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Expert Review

Triumph Street Scrambler retro/scrambler (2021-) review

Class-leading retro scrambler got its third update for 2021 with styling and engine updates to meet the latest Euro5 regulations and remains the definitive bike of its type.

Phil West

Words by: Phil West

Published on 14 February 2022 | 0 min read

The Auto Trader expert verdict:


Triumph introduced the original Bonneville Scrambler in 2006 as 1960s trail style version of its popular retro roadster. That proved so successful it spawned a whole class. The all-new 2017 replacement, the 900cc Street Scrambler, was more entry level but received a power boost in 2019. Now, for 2021, it’s better yet: charming, easy to ride, authentic, it remains the definitive Scrambler.

Reasons to buy:

  • tickStill the definitive scrambler package
  • tickUprated styling and spec
  • tickAccessible manners and price

At a glance:


Triumph set the template for all scramblers to follow with its original Bonneville Scrambler in 2006 in being a classic retro roadster, in this case the 865cc Bonneville, with extra ‘scrambler style by way of semi-knobbly tyres, upswept silencers and trail-style high bars. The 2017 900cc replacement added modern tech and novice-friendly manners but with just 54bhp and a slightly basic spec, lost a little performance and class. Performance was improved to 64bhp in 2019 and now, with new paint, race-style side panel and extra quality touches it has the class to match, too. The rest of the bike impresses, too. Think ‘scrambler’ and the new Street Scrambler should be on your shortlist.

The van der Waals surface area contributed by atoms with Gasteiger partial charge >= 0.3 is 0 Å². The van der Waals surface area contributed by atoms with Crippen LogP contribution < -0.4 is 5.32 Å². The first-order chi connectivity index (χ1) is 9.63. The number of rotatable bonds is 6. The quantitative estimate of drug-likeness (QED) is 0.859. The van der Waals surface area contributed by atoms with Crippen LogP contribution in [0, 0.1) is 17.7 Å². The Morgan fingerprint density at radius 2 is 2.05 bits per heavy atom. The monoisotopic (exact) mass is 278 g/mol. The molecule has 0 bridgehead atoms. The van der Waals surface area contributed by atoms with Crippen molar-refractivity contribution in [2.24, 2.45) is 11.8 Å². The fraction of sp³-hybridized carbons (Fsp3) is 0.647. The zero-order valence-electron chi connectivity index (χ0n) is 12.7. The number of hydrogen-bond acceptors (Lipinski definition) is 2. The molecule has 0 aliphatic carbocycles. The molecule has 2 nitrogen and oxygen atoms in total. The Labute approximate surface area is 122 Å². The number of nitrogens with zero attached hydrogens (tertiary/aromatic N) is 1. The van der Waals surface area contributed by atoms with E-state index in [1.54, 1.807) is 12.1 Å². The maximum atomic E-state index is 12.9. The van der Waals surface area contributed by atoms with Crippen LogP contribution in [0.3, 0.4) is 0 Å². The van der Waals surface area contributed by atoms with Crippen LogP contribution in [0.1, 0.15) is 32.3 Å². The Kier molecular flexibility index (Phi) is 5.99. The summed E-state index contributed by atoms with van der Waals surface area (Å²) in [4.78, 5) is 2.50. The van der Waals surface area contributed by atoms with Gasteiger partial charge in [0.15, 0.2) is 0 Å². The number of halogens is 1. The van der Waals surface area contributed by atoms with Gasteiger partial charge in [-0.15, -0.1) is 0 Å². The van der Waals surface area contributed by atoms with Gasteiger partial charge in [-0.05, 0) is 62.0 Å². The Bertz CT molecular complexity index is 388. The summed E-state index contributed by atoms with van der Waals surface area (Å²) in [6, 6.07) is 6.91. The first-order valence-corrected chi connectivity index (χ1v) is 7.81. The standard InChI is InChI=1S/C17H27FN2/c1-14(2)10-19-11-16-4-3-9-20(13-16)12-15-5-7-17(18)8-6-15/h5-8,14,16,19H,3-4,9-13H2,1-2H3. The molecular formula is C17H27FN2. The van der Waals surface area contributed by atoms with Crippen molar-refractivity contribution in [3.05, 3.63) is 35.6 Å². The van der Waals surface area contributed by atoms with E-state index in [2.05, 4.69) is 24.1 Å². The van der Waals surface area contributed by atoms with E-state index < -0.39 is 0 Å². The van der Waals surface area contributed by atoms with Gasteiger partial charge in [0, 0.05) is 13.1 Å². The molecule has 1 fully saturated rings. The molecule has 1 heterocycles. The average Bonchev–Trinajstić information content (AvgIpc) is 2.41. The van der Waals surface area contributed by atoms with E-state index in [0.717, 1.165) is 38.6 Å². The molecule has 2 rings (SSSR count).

Expert rating: 5/5

Riding position

Slim, light enough, with a comfy, ribbed bench seat, low-ish footpegs and high trail style handlebars, all adds up to the Street Scrambler being easy and unintimidating with upright riding position and a roominess conventional retro roadsters can’t match thanks to its higher bars. It’s easy and enjoyable from the outset, pleasing on sunny Sunday country rides and its nimble manners also make it a decent and stylish commuter or town bike.

Expert rating: 4/5


The lack of fairing protection and high bars means you’re exposed on motorways and long distances will be a chore. Those high bars also mean you’re not as connected with the steering as a low-barred café racer or similar and all the improve classic detailing also makes the later Street Scrambler a bike you won’t want to take out in the rain or grime. Nor is there much by way of luggage possibilities (although a single, classic pannier is available as an extra). That said it’s a surprisingly decent all-rounder if you’re not planning g to do extensive miles.

Expert rating: 4/5

Performance & braking

Although improved from the 2017 original’s 54bhp, the latest Street Scrambler’s 64bhp peak is still nothing to get excited about, although it does compensate with plenty of torque and together with its five-speed gearbox there’s enough lazy performance to pretty much keep up with seemingly far sportier rivals. Front brake is adequate rather than excelling, too, comprising a single disc with a Brembo for piston caliper, although this is conventionally, rather than radially-mounted, as is the case with better specced rivals. Pushed hard you’ll find yourself using the rear brake as well more often than you might expect.

Expert rating: 3/5

Ride & handling